Jerusalem Throne Games explores the political battle for power to succeed David expressed through selected stories from the beginning of the Book of Genesis. In these confrontations, combatants wielded a new weapon of war that was changing the course of human history, the alphabet prose narrative.
With this weapon, competing factions battled for throne not with the blog, the op ed, the tweet or the essay, but through storytelling. In this book six of those stories from Gen. 4-11 are analysed through the lens of the succession of Solomon and the collapse of his kingdom. These stories are identified as "son" stories or supplements to the existing alphabet narrative from the time of David. They were written by the various factions or priesthoods vying for power and are political in nature.
Each story, the Sons of Cain, the Sons of Seth, the Sons of God, the Sons of Noah, the Son of Cush (Nimrod), and the Sons of men (Tower of Babel), is reviewed through selected commentaries from ancient times to the leading ones of the 20th century. These tensions raised highlight the need to revise the Documentary Hypothesis, the traditional scholarly approach for understanding the writing of these stories.
A new Documentary Hypothesis is proposed for the writer known as J, the traditional author of these six stories. It presents the creation of supplemental and interactive writing by the Levites, Zadokites, and Aaronids who battled for power to name, dominate, and influence the person on the throne. The story of Jerusalem throne games began with the death of David and continued for centuries. The goal in this book is to understand the creation and meaning of those stories in their original political context in the time of Solomon.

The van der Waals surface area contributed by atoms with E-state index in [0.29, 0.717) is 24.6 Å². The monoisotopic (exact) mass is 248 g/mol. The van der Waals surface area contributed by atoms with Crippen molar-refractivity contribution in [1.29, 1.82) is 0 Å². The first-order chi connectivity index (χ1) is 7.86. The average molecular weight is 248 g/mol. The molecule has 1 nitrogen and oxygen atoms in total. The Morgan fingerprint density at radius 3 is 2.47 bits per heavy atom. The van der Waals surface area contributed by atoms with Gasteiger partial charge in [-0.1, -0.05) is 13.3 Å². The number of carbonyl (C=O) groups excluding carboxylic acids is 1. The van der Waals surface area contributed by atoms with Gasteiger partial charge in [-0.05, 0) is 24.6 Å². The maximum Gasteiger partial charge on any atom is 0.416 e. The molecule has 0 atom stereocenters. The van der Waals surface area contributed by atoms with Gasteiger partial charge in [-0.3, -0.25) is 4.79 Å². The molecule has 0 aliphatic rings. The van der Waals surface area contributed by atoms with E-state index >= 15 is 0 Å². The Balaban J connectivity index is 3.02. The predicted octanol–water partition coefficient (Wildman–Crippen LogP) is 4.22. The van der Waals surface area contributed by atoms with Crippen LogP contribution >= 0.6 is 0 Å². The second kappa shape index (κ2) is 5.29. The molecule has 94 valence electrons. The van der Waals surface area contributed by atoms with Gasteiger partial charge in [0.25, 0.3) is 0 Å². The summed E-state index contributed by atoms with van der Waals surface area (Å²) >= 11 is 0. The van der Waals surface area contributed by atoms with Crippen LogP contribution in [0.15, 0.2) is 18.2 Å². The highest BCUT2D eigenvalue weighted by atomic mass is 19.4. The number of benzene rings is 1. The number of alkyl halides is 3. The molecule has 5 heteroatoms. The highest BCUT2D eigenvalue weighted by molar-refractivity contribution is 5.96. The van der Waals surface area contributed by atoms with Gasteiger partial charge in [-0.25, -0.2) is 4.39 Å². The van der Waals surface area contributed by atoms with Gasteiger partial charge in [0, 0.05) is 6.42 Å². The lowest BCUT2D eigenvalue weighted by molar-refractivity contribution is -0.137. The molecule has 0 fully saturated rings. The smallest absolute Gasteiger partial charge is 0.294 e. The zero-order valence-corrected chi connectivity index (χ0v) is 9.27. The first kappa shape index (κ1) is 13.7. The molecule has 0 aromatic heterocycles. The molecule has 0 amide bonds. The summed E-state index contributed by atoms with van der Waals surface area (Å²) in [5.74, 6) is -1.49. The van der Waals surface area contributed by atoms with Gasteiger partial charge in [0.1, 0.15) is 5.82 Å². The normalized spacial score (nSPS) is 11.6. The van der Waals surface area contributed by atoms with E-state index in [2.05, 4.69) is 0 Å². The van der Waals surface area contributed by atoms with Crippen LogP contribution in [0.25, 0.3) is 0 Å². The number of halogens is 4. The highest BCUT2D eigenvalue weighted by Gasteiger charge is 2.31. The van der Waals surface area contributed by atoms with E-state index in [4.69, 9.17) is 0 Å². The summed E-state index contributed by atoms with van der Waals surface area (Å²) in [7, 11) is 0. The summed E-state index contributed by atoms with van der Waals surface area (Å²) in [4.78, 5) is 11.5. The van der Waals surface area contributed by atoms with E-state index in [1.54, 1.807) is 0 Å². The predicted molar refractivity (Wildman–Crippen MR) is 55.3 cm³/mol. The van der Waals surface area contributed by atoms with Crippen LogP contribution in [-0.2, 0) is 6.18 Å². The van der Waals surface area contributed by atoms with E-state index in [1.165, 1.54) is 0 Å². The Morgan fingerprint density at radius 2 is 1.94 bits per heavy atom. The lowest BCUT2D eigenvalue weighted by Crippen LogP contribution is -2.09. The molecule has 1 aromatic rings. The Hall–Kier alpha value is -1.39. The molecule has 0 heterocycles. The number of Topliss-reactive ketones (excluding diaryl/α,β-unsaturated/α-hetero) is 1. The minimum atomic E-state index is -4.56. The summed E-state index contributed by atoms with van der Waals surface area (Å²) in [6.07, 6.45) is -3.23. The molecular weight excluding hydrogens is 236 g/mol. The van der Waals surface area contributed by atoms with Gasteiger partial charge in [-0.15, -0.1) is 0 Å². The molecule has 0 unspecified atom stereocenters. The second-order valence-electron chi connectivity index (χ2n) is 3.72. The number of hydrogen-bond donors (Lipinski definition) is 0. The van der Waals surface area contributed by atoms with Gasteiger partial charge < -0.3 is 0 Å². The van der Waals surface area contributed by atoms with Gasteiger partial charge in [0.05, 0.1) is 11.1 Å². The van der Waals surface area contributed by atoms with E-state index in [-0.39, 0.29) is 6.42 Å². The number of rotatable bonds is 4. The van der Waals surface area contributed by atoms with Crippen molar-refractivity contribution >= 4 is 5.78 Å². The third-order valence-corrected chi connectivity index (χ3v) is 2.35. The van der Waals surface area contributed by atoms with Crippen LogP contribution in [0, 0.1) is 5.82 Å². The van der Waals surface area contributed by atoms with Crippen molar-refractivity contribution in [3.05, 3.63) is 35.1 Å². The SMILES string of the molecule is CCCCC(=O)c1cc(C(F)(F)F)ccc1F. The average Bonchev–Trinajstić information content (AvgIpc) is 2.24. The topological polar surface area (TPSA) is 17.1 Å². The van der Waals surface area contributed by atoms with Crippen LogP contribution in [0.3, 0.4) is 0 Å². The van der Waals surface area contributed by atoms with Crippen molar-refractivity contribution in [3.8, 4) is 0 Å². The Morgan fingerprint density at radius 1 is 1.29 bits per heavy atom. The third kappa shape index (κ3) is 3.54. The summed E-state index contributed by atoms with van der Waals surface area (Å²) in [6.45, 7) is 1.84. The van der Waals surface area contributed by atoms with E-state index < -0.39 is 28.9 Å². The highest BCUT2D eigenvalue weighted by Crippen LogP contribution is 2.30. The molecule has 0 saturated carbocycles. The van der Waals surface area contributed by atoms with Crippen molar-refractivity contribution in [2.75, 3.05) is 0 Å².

Peter Feinman is the founder and president of the Institute of History, Archaeology, and Education, a non-profit organization which provides enrichment programs for schools, professional development program for teachers, and public programs. His research interests cross disciplinary boundaries including American history, ancient civilizations, biblical history, and New York history.
Introduction The Documentary Hypothesis Part I: Interpreting the Stories Chapter 1 The Battlefield Stories Chapter 2 Sons of Cain Chapter 3 Sons of Seth Chapter 4 Sons of God Chapter 5 Sons of Noah Chapter 6 Nimrod, Son of Cush Chapter 7 Tower of Babel, Sons of Men Chapter 8 Setting the Jerusalem Stage Part II: Writing the Stories Chapter 9 The J Documentary Hypothesis Chapter 10 Zadok, Jebusite J Chapter 11 Abiathar, Shiloh J Chapter 12 Phinehas, Mesopotamia J Chapter 13 Ahijah, Prophet J Conclusion: Redacting the Js